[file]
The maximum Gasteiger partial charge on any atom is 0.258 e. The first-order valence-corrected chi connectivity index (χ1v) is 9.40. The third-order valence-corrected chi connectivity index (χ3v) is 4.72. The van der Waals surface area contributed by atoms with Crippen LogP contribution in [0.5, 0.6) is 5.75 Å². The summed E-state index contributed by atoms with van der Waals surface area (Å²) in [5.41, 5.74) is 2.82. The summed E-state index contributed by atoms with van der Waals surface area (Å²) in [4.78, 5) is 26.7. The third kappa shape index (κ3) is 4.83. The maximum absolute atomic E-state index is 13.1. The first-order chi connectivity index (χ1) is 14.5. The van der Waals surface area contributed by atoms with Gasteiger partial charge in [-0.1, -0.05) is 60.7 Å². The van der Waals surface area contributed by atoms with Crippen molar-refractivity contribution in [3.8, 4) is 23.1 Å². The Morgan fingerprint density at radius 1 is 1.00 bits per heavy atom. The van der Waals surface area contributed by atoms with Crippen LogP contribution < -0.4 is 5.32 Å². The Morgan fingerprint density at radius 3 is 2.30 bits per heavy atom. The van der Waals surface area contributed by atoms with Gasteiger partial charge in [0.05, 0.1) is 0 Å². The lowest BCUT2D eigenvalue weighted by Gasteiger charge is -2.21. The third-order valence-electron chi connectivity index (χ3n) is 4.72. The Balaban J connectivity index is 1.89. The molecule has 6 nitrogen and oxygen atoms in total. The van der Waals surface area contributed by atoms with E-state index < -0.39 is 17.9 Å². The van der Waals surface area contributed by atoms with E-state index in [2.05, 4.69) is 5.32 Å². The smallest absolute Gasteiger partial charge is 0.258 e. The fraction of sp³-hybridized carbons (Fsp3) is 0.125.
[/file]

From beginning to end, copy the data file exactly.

The maximum Gasteiger partial charge on any atom is 0.258 e. The first-order valence-corrected chi connectivity index (χ1v) is 9.40. The third-order valence-corrected chi connectivity index (χ3v) is 4.72. The van der Waals surface area contributed by atoms with Crippen LogP contribution in [0.5, 0.6) is 5.75 Å². The summed E-state index contributed by atoms with van der Waals surface area (Å²) in [5.41, 5.74) is 2.82. The summed E-state index contributed by atoms with van der Waals surface area (Å²) in [4.78, 5) is 26.7. The third kappa shape index (κ3) is 4.83. The maximum absolute atomic E-state index is 13.1. The first-order chi connectivity index (χ1) is 14.5. The van der Waals surface area contributed by atoms with Gasteiger partial charge in [-0.1, -0.05) is 60.7 Å². The van der Waals surface area contributed by atoms with Crippen molar-refractivity contribution in [3.8, 4) is 23.1 Å². The Morgan fingerprint density at radius 1 is 1.00 bits per heavy atom. The van der Waals surface area contributed by atoms with Crippen LogP contribution < -0.4 is 5.32 Å². The Morgan fingerprint density at radius 3 is 2.30 bits per heavy atom. The van der Waals surface area contributed by atoms with Gasteiger partial charge in [0.05, 0.1) is 0 Å². The lowest BCUT2D eigenvalue weighted by Gasteiger charge is -2.21. The third-order valence-electron chi connectivity index (χ3n) is 4.72. The Balaban J connectivity index is 1.89. The molecule has 6 nitrogen and oxygen atoms in total. The van der Waals surface area contributed by atoms with E-state index < -0.39 is 17.9 Å². The van der Waals surface area contributed by atoms with E-state index in [2.05, 4.69) is 5.32 Å². The smallest absolute Gasteiger partial charge is 0.258 e. The fraction of sp³-hybridized carbons (Fsp3) is 0.125.